The Volokh Conspiracy: Megan McArdle explores the causes and consequences of academia’s liberal skew.... I am regularly astounded by the number of otherwise-intelligent academics I encounter who are completely ignorant of alternative views. It’s not that they’ve considered and rejected conservative or libertarian arguments. It’s that they fail to understand them, if they are familiar with them at all. This post by Mark Kleiman is a good example, in that it puts forward a laughable caricature of libertarian and originalist constitutional thought that would have been discredited with but a moment’s investigation into the question...
And along come Sasha Volokh and Ilya Somin to explain that Jonathan Adler fails to understand their version of libertarian ideas:
The Volokh Conspiracy » Asteroid defense and libertarianism: [S]tarvation counts as a natural cause, so federal programs (or any government programs) [to feed the hungry] could only be justified on an attenuated theory like “If people are starving to death, they’ll commit more crimes, and we could control that with more police, but a cheaper way of doing it is with welfare payments”...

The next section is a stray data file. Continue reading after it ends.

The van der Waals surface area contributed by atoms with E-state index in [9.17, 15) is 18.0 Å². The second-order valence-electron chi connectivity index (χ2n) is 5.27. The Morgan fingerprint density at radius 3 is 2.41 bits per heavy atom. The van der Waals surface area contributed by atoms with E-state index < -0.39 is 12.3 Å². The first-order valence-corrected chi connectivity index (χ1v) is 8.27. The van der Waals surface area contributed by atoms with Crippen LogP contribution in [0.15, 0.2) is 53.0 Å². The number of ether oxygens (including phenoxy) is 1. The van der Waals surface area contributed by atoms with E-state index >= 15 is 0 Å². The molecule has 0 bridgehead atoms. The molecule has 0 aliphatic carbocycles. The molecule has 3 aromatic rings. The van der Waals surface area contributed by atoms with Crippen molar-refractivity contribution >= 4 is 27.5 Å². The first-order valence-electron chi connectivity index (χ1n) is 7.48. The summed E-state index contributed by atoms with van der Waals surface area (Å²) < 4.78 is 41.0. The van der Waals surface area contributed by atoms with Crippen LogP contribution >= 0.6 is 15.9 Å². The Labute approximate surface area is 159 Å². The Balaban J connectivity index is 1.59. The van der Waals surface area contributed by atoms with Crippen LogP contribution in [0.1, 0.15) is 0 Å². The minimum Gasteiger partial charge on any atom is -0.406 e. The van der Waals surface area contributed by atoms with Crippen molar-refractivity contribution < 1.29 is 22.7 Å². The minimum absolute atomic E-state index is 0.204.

The Volokh Conspiracy: Sasha Volokh’s post arguing that his version of libertarianism might not allow government spending to provide for asteroid defense has drawn predictable howls of outrage, including Brad DeLong’s claim that it proves that “libertarians are completely insane.”... I don’t think that Sasha’s view is necessarily ridiculous or “insane.” Any theory based on absolute respect for certain rights necessarily... lead[s] to catastrophe in some instances.... How about absolute rights to freedom of political speech? If you are committed to them, that means you oppose censorship even if it’s the only way to prevent Nazi or communist totalitarians from coming to power and slaughtering millions...
Put me down as believing that any theory of moral action that privileges one particular set of rights or goods lexicographically--i.e., "based on absolute respect for certain rights" and not for other rights or duties--above all others is, ipso facto, insane.
Sane thinking starts with taking people as ends in themselves, and not as means to ideological purity.
Was the sabbath made for humanity, or was humanity made for the sabbath?